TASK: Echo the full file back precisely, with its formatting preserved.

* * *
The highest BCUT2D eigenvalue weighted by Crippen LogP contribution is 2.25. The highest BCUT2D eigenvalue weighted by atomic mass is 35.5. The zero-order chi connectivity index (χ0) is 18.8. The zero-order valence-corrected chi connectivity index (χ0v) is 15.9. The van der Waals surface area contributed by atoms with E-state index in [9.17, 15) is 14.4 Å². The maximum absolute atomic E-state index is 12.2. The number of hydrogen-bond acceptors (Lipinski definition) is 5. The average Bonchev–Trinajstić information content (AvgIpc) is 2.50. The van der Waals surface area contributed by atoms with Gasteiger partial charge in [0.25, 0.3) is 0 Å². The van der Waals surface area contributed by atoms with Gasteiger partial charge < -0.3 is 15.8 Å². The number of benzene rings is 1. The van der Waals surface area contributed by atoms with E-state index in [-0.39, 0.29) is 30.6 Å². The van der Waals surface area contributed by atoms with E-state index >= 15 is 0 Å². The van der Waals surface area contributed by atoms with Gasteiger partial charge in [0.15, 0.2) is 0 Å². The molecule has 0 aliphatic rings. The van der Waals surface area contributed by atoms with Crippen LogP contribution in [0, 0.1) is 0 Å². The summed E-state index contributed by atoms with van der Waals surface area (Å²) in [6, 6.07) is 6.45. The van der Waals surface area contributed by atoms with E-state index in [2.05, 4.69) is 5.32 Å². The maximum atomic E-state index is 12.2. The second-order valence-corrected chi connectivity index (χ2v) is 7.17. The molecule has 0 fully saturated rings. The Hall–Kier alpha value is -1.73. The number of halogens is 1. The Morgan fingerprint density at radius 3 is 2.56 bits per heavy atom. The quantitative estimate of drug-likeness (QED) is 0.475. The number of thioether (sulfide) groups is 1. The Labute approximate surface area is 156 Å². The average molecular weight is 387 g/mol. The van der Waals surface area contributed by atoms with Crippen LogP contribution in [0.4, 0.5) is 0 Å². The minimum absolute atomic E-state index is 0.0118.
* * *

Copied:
The highest BCUT2D eigenvalue weighted by Crippen LogP contribution is 2.25. The highest BCUT2D eigenvalue weighted by atomic mass is 35.5. The zero-order chi connectivity index (χ0) is 18.8. The zero-order valence-corrected chi connectivity index (χ0v) is 15.9. The van der Waals surface area contributed by atoms with E-state index in [9.17, 15) is 14.4 Å². The maximum absolute atomic E-state index is 12.2. The number of hydrogen-bond acceptors (Lipinski definition) is 5. The average Bonchev–Trinajstić information content (AvgIpc) is 2.50. The van der Waals surface area contributed by atoms with Gasteiger partial charge in [0.25, 0.3) is 0 Å². The van der Waals surface area contributed by atoms with Gasteiger partial charge < -0.3 is 15.8 Å². The number of benzene rings is 1. The van der Waals surface area contributed by atoms with E-state index in [-0.39, 0.29) is 30.6 Å². The van der Waals surface area contributed by atoms with E-state index >= 15 is 0 Å². The van der Waals surface area contributed by atoms with Gasteiger partial charge in [0.15, 0.2) is 0 Å². The molecule has 0 aliphatic rings. The van der Waals surface area contributed by atoms with Crippen LogP contribution in [0, 0.1) is 0 Å². The summed E-state index contributed by atoms with van der Waals surface area (Å²) in [6, 6.07) is 6.45. The van der Waals surface area contributed by atoms with E-state index in [2.05, 4.69) is 5.32 Å². The maximum atomic E-state index is 12.2. The second-order valence-corrected chi connectivity index (χ2v) is 7.17. The molecule has 0 fully saturated rings. The Hall–Kier alpha value is -1.73. The number of halogens is 1. The Morgan fingerprint density at radius 3 is 2.56 bits per heavy atom. The quantitative estimate of drug-likeness (QED) is 0.475. The number of thioether (sulfide) groups is 1. The Labute approximate surface area is 156 Å². The average molecular weight is 387 g/mol. The van der Waals surface area contributed by atoms with Crippen LogP contribution in [0.4, 0.5) is 0 Å². The minimum absolute atomic E-state index is 0.0118.